Another Side Channel in Intel Chips

Not that serious, but interesting:

In late 2011, Intel introduced a performance enhancement to its line of server processors that allowed network cards and other peripherals to connect directly to a CPU’s last-level cache, rather than following the standard (and significantly longer) path through the server’s main memory. By avoiding system memory, Intel’s DDIO­short for Data-Direct I/O­increased input/output bandwidth and reduced latency and power consumption.

Now, researchers are warning that, in certain scenarios, attackers can abuse DDIO to obtain keystrokes and possibly other types of sensitive data that flow through the memory of vulnerable servers. The most serious form of attack can take place in data centers and cloud environments that have both DDIO and remote direct memory access enabled to allow servers to exchange data. A server leased by a malicious hacker could abuse the vulnerability to attack other customers. To prove their point, the researchers devised an attack that allows a server to steal keystrokes typed into the protected SSH (or secure shell session) established between another server and an application server.

Posted on September 16, 2019 at 6:39 AM19 Comments


parabarbarian September 16, 2019 9:08 AM

An exploit that lets an attacker capture keystrokes from an ssh session seems pretty serious to me.

Bob September 16, 2019 9:13 AM

Between this, spectre, and meltdown, it’s looking more and more like Intel’s performance edge over AMD was accomplished by throwing out any and all semblance of secure operation.

Clive Robinson September 16, 2019 10:56 AM

@ Bob,

I suspect you are not the only person who thinks Intel have “Scr3w3d the pooch” over their insesent specmanship (a look at UK “Bus Stop” advertising shows half door sized adverts with such nonsense).

But as we keep getting told “security does not sell” and “nobody cares about security”, it’s hard for any security minded types to make much millage where the decisions are made.

Alyer Babtu September 16, 2019 12:17 PM

Re: security does not sell

My solution: the tech analogue of the Chinese scholar/administrators refusing to come out of their caves to serve a new ruler they disapproved of. The hardware and software devs go the extra mile and design for security anyway but don’t tell management, saying in a generic way its “technical improvements”.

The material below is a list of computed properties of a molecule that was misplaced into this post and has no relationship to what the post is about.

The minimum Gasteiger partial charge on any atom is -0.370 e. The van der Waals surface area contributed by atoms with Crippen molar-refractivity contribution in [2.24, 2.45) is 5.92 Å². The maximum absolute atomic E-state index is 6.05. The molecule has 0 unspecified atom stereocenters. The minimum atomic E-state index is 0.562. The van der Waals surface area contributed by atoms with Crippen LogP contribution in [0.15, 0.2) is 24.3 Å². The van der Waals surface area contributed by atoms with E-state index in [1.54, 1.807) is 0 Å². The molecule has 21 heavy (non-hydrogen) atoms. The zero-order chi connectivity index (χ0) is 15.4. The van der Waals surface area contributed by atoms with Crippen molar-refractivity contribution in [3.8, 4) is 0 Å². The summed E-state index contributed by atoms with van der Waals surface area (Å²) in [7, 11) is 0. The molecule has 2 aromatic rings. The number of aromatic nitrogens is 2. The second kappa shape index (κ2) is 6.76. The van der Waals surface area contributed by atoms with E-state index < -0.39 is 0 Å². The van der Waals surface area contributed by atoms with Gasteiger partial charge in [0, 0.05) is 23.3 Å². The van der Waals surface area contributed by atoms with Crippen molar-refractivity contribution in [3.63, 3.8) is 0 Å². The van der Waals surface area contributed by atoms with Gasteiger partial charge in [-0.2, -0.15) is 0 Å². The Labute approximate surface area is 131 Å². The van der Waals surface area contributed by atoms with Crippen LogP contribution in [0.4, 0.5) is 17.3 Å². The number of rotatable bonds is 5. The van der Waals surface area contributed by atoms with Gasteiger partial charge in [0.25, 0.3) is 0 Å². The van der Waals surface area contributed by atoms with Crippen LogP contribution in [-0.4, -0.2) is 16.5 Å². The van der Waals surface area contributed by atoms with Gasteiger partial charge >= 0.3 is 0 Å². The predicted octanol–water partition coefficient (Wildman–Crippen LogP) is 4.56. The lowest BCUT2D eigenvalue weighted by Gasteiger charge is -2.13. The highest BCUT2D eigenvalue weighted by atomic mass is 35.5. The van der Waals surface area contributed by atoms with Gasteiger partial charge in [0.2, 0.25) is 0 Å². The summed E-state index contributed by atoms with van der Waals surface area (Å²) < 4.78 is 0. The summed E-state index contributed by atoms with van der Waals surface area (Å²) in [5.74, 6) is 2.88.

Sigh …

Pit September 16, 2019 12:55 PM

“Not that serious, …”
Why not ? In case of residual risk – probably, but IMHO both “features” are welcome in large, multitenant environments, so they won’t switch them off…

Petre Peter September 16, 2019 7:40 PM

Yes it’s not stealing, it’s making a guess based on a specific language. Anyway, I thought one s stands for secure in ssh.

ITg uy September 17, 2019 5:17 AM

As far as I know, they only got delay between keystrokes. I said “only”, but study from 200? managed to narrow possible password to 1/50 of original pool. I believe it would work for dictionary attacks as well. It’s not a game changer, but many services depend on VMs isolation. In last few years, Intel managed to erode the very foundation of virtualization, cloud services and all server-client systems. I hope these ripples won’t come back as tsunami.

[ ]

Rj Brown September 17, 2019 8:01 AM

This feature should be turned off in an multi-customer leased vm environment for security reasons, but in a case where multiple servers are all operated (perhaps in a cluster) on behalf of a single owner or customer, and isolated behind a suitable firewall from the rest of the world, this could indeed provide a valuable performance enhancement. Think of a hadoop cluster operated for a single customer, or an embedded application either air-gapped or firewalled from everything else. It looks like a valuable tool that must be operated in a responsible manner. If it were a prescription drug in the US, it would probably need a “black box” warning label.

Clive Robinson September 18, 2019 8:54 AM

@ Ali,

Packet Chasing attack exploits similar vulnerability to propose a web fingerprinting that works even without DDIO.

The paper is an interesting read.

Thr actual attack though reminds me of the cache based attack against AES going back oh about two decades to the end of 2000, shortly after the finalist had been selected.

Back then time based side channels whilst not unknown were considered by many –incorrectly– as “theoretical attacks”.

It is intetesting to note that some people believed at the time and presumably still do that the NSA were very well aware of time based side channels, and deliberatly made their implementation as part of thr AES contest.